Formally referred to as Athens-Clarke County, Athens is a consolidated city-county situated in the northeastern part of the US State of Georgia. Athens is situated approximately 110km northeast of the state capital Atlanta. Athens is Georgia's sixth-largest city and the chief city of the Athens Metropolitan Area. The city is mainly dominated by Georgia's flagship university - The University of Georgia, and a popular music scene that is centered in the city's downtown.
Geography And Climate Of Athens
Athens covers a total area of 305.87 sq. km, of which 301.29 sq. km is occupied by land, and 4.58 sq. km is covered by water. The city is situated on a series of irregular hills which are unique to the Piedmont region.
Athens experiences a humid subtropical climate, with warm summers and cool winters. The city is sometimes vulnerable to tornadoes. The average monthly temperature varies from 27°C in July to 6.4°C in January. The city receives consistent high precipitation averaging 1,180mm annually. The city also receives an average snowfall of 2.9 inches during winter.
History Of Athens
The site that is now Athens was previously a trading town called Cedar Shoals. After the British victory over the Creek Native Americans in the Oconee War in 1801, the area was incorporated into Georgia proper. The area grew and was renamed Athens. The community that became Athens was centered around a state-sponsored university, the University of Georgia, and the name Athens was inspired by the educational heritage of the Greek city, after which it was named. During the 19th century, the city grew with cotton mills at its economic center. One of the earliest railroads in the United States was started in Athens. The city grew in the 1880s as it tried to reform its economy with the abolishment of slavery and the industrial growth of the United States as the south attempted to catch up to the north. Athens was witness to the first two black students entering the University of Georgia in 1961 after segregation was outlawed.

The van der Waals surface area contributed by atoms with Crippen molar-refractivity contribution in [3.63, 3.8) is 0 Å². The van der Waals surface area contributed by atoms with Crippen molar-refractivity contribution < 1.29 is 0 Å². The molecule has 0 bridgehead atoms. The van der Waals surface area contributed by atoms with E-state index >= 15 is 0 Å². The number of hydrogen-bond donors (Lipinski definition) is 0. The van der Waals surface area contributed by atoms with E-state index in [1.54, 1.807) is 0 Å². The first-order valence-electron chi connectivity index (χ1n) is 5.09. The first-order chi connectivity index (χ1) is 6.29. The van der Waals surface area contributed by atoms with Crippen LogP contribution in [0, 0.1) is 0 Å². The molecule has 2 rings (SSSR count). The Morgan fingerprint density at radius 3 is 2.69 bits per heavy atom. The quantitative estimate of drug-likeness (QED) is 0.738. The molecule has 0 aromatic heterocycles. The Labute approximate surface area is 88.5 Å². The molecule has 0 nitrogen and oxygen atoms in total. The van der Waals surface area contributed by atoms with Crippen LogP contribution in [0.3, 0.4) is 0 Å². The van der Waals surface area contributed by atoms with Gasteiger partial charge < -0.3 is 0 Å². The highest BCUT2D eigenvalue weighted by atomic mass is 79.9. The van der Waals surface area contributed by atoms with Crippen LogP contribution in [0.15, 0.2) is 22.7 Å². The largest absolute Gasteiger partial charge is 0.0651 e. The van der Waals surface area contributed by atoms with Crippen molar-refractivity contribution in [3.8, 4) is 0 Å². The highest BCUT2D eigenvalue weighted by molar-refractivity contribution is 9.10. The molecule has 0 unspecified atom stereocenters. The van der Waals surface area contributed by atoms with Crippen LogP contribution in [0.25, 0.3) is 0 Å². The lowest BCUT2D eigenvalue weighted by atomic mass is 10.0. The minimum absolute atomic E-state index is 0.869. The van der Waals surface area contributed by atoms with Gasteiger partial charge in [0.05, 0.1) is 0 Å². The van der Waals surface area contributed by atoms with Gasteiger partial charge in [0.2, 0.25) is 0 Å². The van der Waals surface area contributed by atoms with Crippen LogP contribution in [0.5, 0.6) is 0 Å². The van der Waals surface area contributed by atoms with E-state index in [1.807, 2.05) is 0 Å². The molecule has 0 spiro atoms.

The Population And Economy Of Athens
Athens has a population of 127,000 residents as per the latest US Census. Approximately 55 percent of that population is white, and 24 percent black. There is also an 11 percent Hispanic and a 3 percent Asian population. The mixed-race population is about 4 percent, and the remainder comprises various ethnic groups, such as Pacific Islanders and Native Americans. Only 31 percent of Athens is religious, and 6.1 percent of those people adhere to the Baptist tradition. Approximately 10 percent adhere to the Methodist tradition, and 7 percent adhere to Catholicism. The rest of the religious inhabitants are adherents of various non-Christian faiths, such as Islam, Judaism, and Eastern religions. The economy of Athens finds its strong suit in biotechnology and pharmaceuticals. Tourism is also a significant player in the region. There is also a thriving music scene in Athens that brings many creative people as well as music enthusiasts to the city.
Attractions In Athens
There are a myriad of attractions in Athens. The city's crown jewel is the Sanford Stadium, which hosts the University of Georgia Bulldogs football team, one of the most prestigious sports teams in America. The Stegeman Coliseum hosts the Bulldogs basketball teams, which are also fairly popular.
One can visit the tree that owns itself, a legendary tree that supposedly has full legal custody over itself. One can see wonderful wildlife at the Bear Hollow Zoo, or can visit the Georgia Museum of Art and take a look at the amazing artistic displays. One can also visit one of the most notable breweries in Athens and find some refreshment at Creature Comforts Brewing Company; and can also enjoy music and performances at the Georgia Theatre.